Darkness covered the earth and nothing could be seen. The dust raised by the soldiers covered everything. Men, horses, and elephants were immersed in blood. The earth’s dust could no longer be seen and we were full of lassitude. … The dust that arose from the earth settled down because of the blood.

While it not made clear whether the decision to continue the battle into the night was deliberate or the result of neither commander signalling the end of the day’s war, what is clear that once the battle had continued past sunset, there was no turning back. After Duryodhana had complained to Drona for the umpteenth time, an exasperated Drona responded, “The angry Kurus and Srinjayas will fight, even during the night.

An unintended consequence, and the Mahabharata teaches us nothing if not the fact that actions can have unintended consequences, of this decision was that the rakshasa army became even more powerful at night. Though Ghatotkacha, Bhima’s rakshasa son, had been fighting for several days, the continuation of the battle into the night made him a much more formidable enemy than ever before. If Ghatotkacha, a rakshasa, had been fearsome sight before, he was terror personified at night. The description of his chariot gives us enough hints as to the fear he would have evoked in the Kuru army.

He was on an extremely large and terrible chariot that was made completely out of iron and covered with the skins of bears. It was drawn by mounts that looked like elephants. But those were neither horses, nor elephants. It had eight distorted wheels. A king of vultures was perched on the top of the standard. It dilated its eyes and shrieked.” [Ghatotkacha-Vadha Parva, Ch 131 – Drona Parva]

In the midst of the darkness that had engulfed the battleground, “The great battle continued on the basis of guessing and signs.” Soon enough, Duryodhana asked the soldiers to “Take up flaming lamps” and “In a short while, properly arranged, those lamps lit up the entire army.” Not to be left behind, “the Parthas quickly instructed all their soldiers and the large number of foot soldiers to also light lamps. Seven lamps were placed on each elephant. Ten lamps were placed on each chariot. There were two lamps on the back of each horse. There were other lamps on the flanks, the standards and the rear.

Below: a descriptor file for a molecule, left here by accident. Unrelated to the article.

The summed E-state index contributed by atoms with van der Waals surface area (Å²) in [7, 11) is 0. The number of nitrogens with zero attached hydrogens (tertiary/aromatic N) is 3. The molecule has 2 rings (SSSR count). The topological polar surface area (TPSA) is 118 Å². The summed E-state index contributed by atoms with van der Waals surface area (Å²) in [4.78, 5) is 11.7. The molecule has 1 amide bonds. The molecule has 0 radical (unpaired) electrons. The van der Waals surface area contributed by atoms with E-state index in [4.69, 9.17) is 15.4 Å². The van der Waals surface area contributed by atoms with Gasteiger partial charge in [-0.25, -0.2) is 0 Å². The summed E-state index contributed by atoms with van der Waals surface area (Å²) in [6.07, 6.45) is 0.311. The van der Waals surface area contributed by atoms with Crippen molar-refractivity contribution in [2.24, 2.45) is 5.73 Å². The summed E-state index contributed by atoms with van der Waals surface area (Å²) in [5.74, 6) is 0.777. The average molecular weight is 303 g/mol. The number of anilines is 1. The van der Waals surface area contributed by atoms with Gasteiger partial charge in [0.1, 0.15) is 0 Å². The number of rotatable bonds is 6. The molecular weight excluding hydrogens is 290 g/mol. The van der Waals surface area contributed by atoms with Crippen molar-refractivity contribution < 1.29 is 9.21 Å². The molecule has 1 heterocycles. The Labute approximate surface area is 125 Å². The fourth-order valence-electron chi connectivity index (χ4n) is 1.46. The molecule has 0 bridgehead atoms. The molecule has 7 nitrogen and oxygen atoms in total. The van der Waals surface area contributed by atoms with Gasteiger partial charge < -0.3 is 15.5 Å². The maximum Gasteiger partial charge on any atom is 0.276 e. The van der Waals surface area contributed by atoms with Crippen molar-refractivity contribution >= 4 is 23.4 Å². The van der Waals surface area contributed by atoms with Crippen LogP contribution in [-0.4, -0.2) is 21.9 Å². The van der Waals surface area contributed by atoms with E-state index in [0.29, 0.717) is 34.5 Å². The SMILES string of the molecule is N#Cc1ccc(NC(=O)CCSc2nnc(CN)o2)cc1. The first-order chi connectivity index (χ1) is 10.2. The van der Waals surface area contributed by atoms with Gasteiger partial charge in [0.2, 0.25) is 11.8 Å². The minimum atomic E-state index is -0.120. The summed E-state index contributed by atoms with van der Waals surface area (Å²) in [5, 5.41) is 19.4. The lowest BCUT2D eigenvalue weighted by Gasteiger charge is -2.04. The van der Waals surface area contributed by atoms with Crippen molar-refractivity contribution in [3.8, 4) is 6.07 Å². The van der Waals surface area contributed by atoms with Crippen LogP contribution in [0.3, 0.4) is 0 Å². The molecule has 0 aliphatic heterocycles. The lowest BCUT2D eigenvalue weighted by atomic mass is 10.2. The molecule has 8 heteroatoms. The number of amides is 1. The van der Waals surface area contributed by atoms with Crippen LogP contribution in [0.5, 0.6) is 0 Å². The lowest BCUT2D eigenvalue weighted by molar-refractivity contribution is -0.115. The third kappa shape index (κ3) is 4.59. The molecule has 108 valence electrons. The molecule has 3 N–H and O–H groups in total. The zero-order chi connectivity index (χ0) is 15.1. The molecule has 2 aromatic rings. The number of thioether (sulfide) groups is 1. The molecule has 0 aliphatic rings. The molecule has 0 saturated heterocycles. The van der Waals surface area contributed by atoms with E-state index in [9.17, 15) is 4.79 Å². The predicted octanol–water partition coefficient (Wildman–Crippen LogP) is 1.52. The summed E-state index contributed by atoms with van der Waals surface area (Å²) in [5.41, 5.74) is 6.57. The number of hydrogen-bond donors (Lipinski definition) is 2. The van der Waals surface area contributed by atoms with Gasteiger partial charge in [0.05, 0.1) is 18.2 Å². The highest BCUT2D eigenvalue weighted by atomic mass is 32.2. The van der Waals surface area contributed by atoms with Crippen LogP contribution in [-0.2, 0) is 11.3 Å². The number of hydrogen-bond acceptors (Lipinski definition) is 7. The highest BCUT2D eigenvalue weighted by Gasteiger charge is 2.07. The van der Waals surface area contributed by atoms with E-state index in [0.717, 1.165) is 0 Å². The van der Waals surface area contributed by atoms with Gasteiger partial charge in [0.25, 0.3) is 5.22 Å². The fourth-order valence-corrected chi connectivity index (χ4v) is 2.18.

By midnight, however, the soldiers were exhausted. They had been fighting for a day and a half, and now,

The maharathas were blind with sleep. They were exhausted from fighting and did not know what efforts they should make in the battle. … Your soldiers, and those of the enemy, no longer possessed any more weapons or arrows. … They did not abandon their own divisions. … But other people were blind with sleep. They discarded their weapons and lay down. … Some kings were blind with sleep and lost all sense of movement.

Rules of war had already begun to fray, and after being under stress for almost two weeks, they were ready to break completely. As soldiers lay down, exhausted from fighting and from lack of sleep, “other warriors seized the chance to send them to Yama’s eternal abode.”  In daze of exhaustion and sleepiness, “In their sleep and dreaming and unconsciousness, others killed those on their own side as well as the enemy.

And thus a temporary ceasefire was called, on the battlefield itself. The soldiers slept where they were. “Some were on the backs of horses. Others were on the seats of chariots. Some lay down on the backs of elephants. Others lay down on the ground. Everyone there slept…” Till the moon rose. When the fighting resumed.

Even this temporary ceasefire made Duryodhana unhappy. He went to Drona, complaining, “In the battle, one should not have shown mercy to the exhausted ones, while they were resting… We showed them mercy only because we wished to bring you pleasure.

Soon enough the night had given way to dawn, and “the battle commenced again.” With no respite for the soldiers. “The sun’s energy made them hungry and thirsty. Many of them had lost all sensation in their limbs.

Victory, even without waiting for the end of the war, will prove to be a truly hollow victory for the Pandavas. This sixth volume makes that much starkly clear. It also becomes clear after reading this sixth volume why Krishna had made so many efforts to avoid a war. Why so many peace missions were sent, and why even an offer of five villages was made as a way to buy peace.

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Book classification as per Penguin:
Published by: Penguin Books India
Published: 24 Nov 2012
Imprint: Penguin
ISBN13: 9780143100188, 0143100181
Book Format: Demy
Extent: 560pp
Rights: World
Category: Non-Fiction, Translation, Religion, Epic
Binding: Paperback
Language: English